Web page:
Modular, motion-synchronized delivery of conformal treatment plans

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Illustration of treatment process, courtesy GSI.

The motion team within the Biophysics department at GSI joined forces with CNAO, in Pavia Italy, to implement a sophisticated strategy for delivering conformal radiation volumes to moving tumors.

Most recently, Michelle Lis, an early stage researcher at GSI within the OMA project, has developed the first version of a modular dose-delivery system (DDS) for scanned-ion radiotherapy that mitigates against organ motion artifacts by synchronizing the motion of the ion beam with that of the moving anatomy. This unique approach is a step away from conventional methods, which seek to suppress tumor motion, or that attempt to [continuously track and guide the beam movement]. “We found that conventional approaches, like the tracking method, introduce other problems and can’t really account for all the complexities of respiration, but I think that the motion-synchronized dose delivery strategy that we developed is one that is so versatile and expandable that it can do it.” 

Michelle integrated a new motion synchronization system into the DDS existing at CNAO and a copy found at GSI. The DDS is a modular devise, so integration into the GSI environment was possible with just an adaptive layer of software and hardware interfaces.

The method of synchronization comprised three major tasks.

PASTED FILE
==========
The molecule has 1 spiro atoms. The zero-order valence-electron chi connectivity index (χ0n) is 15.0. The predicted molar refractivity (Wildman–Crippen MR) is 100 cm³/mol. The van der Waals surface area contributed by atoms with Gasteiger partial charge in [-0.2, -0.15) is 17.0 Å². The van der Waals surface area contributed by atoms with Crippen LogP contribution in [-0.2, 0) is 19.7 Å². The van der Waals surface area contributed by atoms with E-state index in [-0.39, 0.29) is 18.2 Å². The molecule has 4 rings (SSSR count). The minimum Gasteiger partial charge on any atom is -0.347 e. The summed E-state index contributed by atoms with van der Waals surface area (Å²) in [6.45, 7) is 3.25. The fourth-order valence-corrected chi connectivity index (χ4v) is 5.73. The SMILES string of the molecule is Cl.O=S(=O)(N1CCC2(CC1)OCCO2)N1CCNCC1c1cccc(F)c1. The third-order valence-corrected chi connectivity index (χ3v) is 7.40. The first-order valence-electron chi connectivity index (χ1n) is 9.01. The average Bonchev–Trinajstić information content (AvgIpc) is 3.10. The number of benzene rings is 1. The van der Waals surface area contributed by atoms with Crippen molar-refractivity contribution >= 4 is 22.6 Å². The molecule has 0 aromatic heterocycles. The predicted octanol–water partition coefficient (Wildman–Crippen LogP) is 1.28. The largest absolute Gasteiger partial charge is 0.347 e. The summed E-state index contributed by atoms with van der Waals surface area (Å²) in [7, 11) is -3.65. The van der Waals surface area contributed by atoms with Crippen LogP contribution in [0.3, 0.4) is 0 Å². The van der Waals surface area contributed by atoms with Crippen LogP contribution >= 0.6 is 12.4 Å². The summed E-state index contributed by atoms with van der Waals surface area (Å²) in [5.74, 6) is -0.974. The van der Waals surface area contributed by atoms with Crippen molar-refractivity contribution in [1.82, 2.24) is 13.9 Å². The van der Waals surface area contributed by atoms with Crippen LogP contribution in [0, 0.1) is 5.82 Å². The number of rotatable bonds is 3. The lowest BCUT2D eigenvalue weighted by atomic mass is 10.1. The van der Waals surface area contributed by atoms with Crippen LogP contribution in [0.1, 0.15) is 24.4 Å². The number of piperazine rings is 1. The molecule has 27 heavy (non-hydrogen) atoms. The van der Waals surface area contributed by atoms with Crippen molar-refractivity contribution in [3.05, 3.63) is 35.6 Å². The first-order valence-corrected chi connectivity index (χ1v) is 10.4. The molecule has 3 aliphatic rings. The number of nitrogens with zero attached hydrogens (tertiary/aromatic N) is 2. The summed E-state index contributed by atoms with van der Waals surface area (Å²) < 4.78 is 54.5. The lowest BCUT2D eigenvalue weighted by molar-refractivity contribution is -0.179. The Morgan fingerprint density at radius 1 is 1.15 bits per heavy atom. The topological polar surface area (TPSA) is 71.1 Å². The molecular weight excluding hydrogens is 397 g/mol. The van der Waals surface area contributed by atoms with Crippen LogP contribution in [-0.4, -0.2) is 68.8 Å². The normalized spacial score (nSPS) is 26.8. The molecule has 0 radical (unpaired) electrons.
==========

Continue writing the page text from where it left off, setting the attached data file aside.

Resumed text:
1. The creation of a set of 3D treatment plans, where each corresponds to one phase of respiratory motion and together comprises a 4D plan library.
  2. Monitoring anatomic motion during treatment.
  3. Synchronizing the ion beam scanning to the detected anatomic motion.

The synchronization was accomplished in real time by repeatedly selecting and delivering an ion beam spot within a 3D plan (the one that most closely corresponded to the current anatomic state) until all plans were delivered.  The performance characteristics of the motion synchronization system were tested at both GSI and at CNAO by delivering 4D treatment plans to a moving phantom. Recently, Michelle and her group have published a manuscript describing the results of their initial performance tests. This manuscript, entitled A modular dose delivery system for treating moving targets with scanned ion beams: performance and safety, characteristics and preliminary tests has been published in the Physica Medica Journal.

With this work, she has demonstrated, for the first time, that a modular prototype system, can synchronize scanned ion beams with moving targets to deliver conformal, motion-compensated dose distributions. The M-DDS will be further enhanced to treat irregular motion patterns. The system will then undergo extensive safety testing before translating to the clinic.

“Developing a novel method for treating moving tumors has been a wonderful experience. I am proud to contribute to the development of better cancer treatment methods.” After the conclusion of her PhD, Michelle will continue to work in Radiation Oncology, and plans to pursue a career in industry.

Further information

M. Lis, et al., “A modular dose delivery system for treating moving targets with scanned ion beams: Performance and safety characteristics, and preliminary tests”, EJMP Physica Medica 76, pp 307-316 (2020). DOI: